Cheap-as-chips supermini makes way for all-new hybrid aimed at bereft Ford Fiesta fans

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More than 4000 Brits bought a new MG 3 last year. That’s admirable, considering that this supermini was launched over a decade ago and, with its somewhat crude dynamics and especially its rough petrol engine, it signalled that fact pretty clearly – although MG executives admit that this car, one of the very cheapest on the UK market, was aimed at people who just wanted something new with a warranty, and better yet a seven-year one.

The second-generation 3, just arrived, is all-new and an entirely different proposition: a thoroughly modern-looking design, with new underpinnings, MG’s first full-hybrid powertrain and a higher-quality interior with a new touchscreen infotainment system and digital dash.

Indeed, MG says it has effectively skipped an entire model generation. So it’s 'see ya, Dacia Sandero' and 'how ya doin’, Renault Clio?', with the starting price jumping from £14k to £18k. Now the Ford Fiesta is dead and buried, there’s an enormous opportunity here.

As such, almost all of its buyers will be ‘conquests’ from other brands and MG expects there to be a lot of them: there are more 3s on the first boat over from the Nanjing factory in China than the brand sold in the whole of 2017.

Projected annual volume is 10,000 – just under half of what the omnipresent Toyota Yaris achieves.

MG claims volume is what enables it to undercut rivals by so much (the Clio and Yaris hybrids cost from £21k and £22k), but Toyota is by far the world’s biggest car maker, so the fact that MG is ultimately owned by the Chinese state might have more to do with it.

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mg3 review 2024 03 rear panning

MG isn’t a purely Chinese company, however: it has a design studio in London (whose latest effort looks smart enough to these eyes, if too busy and typically underwheeled) and an engineering centre in Birmingham, where work was done to tune this car for European tastes. Thanks to China’s relaxing of its Covid policies, Chinese engineers were able to fly out to tune the ADAS on our shoddy roads, so the 3 should avoid the issues the larger, electric 4 suffered at launch.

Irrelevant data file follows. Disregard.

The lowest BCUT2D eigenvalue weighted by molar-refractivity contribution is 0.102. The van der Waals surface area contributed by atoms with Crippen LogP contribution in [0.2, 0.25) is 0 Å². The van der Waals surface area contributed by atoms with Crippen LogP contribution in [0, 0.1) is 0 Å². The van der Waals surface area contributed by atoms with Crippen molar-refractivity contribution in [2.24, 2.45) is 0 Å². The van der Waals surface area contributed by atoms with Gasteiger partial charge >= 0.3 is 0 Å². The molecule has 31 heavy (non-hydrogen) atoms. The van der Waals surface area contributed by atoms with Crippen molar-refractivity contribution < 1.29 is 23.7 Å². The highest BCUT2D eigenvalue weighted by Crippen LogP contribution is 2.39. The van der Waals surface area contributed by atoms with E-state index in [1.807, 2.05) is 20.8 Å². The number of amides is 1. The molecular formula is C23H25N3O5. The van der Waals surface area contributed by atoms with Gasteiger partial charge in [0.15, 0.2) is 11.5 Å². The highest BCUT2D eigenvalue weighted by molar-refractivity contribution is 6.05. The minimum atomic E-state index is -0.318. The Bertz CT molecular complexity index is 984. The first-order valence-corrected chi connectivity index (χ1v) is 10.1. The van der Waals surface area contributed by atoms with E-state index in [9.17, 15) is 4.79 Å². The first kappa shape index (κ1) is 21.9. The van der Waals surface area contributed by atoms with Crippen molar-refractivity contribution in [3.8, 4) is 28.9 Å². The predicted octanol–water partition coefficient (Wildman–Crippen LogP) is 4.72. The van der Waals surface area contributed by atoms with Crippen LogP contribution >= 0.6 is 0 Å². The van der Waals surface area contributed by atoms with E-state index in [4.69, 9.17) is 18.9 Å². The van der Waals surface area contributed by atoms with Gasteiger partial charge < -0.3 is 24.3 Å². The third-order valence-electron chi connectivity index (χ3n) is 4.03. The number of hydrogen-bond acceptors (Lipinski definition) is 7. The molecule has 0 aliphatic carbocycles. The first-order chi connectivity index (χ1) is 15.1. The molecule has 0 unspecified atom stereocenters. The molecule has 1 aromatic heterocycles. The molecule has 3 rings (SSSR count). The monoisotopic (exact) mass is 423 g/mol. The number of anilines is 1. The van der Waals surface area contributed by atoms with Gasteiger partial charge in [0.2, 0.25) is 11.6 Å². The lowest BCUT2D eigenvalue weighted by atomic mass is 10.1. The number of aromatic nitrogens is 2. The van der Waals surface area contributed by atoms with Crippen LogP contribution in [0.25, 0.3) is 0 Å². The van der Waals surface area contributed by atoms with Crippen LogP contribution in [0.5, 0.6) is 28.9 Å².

The 3 looks to all intents and purposes like a cut-price Clio E-Tech: the dimensions are similar, standard kit is comparable and the powertrain is an atmospheric 1.5 four-cylinder petrol engine collaborating with an electric motor and an automatic gearbox. However, the motor is twice as powerful here – 134bhp plays 48bhp – and the gearbox is a conventional three-speeder, whereas the Clio uniquely has a highly complicated multimodal creation.



mg3 review 2024 05 driving

‘Maturity’ is a word that sprung to mind when I surveyed the interior for the first time. 

Generally fine-feeling plastics combine with handsome patterned cloth on the seats and dashboard and a 10.3in touchscreen. MG deserves credit for its pleasing graphics, tiled home page, sensible menu layouts and standard smartphone mirroring.

There are no excuses for pranging or kerbing it if you go for the pricier Trophy trim because this brings an incredibly clever surround-view camera, which, if useful on the enormous Mifa 9 MPV from sibling brand Maxus, feels almost superfluous in a 4m-long hatchback. It’s also good to see that sat-nav is standard even on the cheaper SE, although concerningly the system in our test car still thought we were at Autocar HQ in Twickenham while we were photographing it down in Brighton.

I was pleased to see a row of physical buttons on the dashboard, but all isn’t quite as it seems: the air-con button doesn’t actually adjust the temperature or fan speed, instead being merely a shortcut to the climate menu on the touchscreen, and if you’ve got Apple CarPlay or Android Auto filling the touchscreen, said button won’t do anything unless you first press the home button to return to MG’s software. This means the simple act of cooling yourself down requires at least three prods and time not watching the road. In the Clio, the entire operation can be done almost subconsciously, thanks to twisty dials and buttons.